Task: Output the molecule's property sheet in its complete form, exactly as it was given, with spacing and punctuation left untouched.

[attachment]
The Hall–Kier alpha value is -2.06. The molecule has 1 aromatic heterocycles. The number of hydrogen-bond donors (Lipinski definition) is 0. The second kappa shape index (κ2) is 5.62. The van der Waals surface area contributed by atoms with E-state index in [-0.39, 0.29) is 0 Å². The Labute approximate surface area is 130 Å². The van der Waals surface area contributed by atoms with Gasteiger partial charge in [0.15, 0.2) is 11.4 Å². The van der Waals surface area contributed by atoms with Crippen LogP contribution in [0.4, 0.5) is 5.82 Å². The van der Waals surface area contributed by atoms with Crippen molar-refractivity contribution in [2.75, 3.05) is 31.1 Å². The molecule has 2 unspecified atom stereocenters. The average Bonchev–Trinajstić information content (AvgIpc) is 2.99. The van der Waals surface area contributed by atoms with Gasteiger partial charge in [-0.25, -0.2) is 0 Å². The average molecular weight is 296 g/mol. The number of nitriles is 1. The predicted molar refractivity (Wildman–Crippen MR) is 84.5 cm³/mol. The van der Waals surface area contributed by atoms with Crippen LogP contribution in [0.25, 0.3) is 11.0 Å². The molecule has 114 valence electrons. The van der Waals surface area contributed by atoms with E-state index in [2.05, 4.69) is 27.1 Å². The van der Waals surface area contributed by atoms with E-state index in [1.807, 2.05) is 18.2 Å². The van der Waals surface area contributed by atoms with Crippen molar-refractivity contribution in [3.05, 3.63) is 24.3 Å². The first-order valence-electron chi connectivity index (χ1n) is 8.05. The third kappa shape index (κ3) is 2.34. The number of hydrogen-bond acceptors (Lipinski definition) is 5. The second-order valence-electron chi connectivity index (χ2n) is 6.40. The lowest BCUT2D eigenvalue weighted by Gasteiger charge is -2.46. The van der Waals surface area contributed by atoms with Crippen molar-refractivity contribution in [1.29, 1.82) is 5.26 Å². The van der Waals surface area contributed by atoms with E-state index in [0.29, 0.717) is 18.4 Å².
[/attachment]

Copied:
The Hall–Kier alpha value is -2.06. The molecule has 1 aromatic heterocycles. The number of hydrogen-bond donors (Lipinski definition) is 0. The second kappa shape index (κ2) is 5.62. The van der Waals surface area contributed by atoms with E-state index in [-0.39, 0.29) is 0 Å². The Labute approximate surface area is 130 Å². The van der Waals surface area contributed by atoms with Gasteiger partial charge in [0.15, 0.2) is 11.4 Å². The van der Waals surface area contributed by atoms with Crippen LogP contribution in [0.4, 0.5) is 5.82 Å². The van der Waals surface area contributed by atoms with Crippen molar-refractivity contribution in [2.75, 3.05) is 31.1 Å². The molecule has 2 unspecified atom stereocenters. The average Bonchev–Trinajstić information content (AvgIpc) is 2.99. The van der Waals surface area contributed by atoms with Gasteiger partial charge in [-0.25, -0.2) is 0 Å². The average molecular weight is 296 g/mol. The number of nitriles is 1. The predicted molar refractivity (Wildman–Crippen MR) is 84.5 cm³/mol. The van der Waals surface area contributed by atoms with Crippen LogP contribution in [0.25, 0.3) is 11.0 Å². The molecule has 114 valence electrons. The van der Waals surface area contributed by atoms with E-state index in [2.05, 4.69) is 27.1 Å². The van der Waals surface area contributed by atoms with E-state index in [1.807, 2.05) is 18.2 Å². The van der Waals surface area contributed by atoms with Crippen molar-refractivity contribution in [3.05, 3.63) is 24.3 Å². The first-order valence-electron chi connectivity index (χ1n) is 8.05. The third kappa shape index (κ3) is 2.34. The number of hydrogen-bond acceptors (Lipinski definition) is 5. The second-order valence-electron chi connectivity index (χ2n) is 6.40. The lowest BCUT2D eigenvalue weighted by Gasteiger charge is -2.46. The van der Waals surface area contributed by atoms with Crippen molar-refractivity contribution in [1.29, 1.82) is 5.26 Å². The van der Waals surface area contributed by atoms with E-state index in [0.29, 0.717) is 18.4 Å².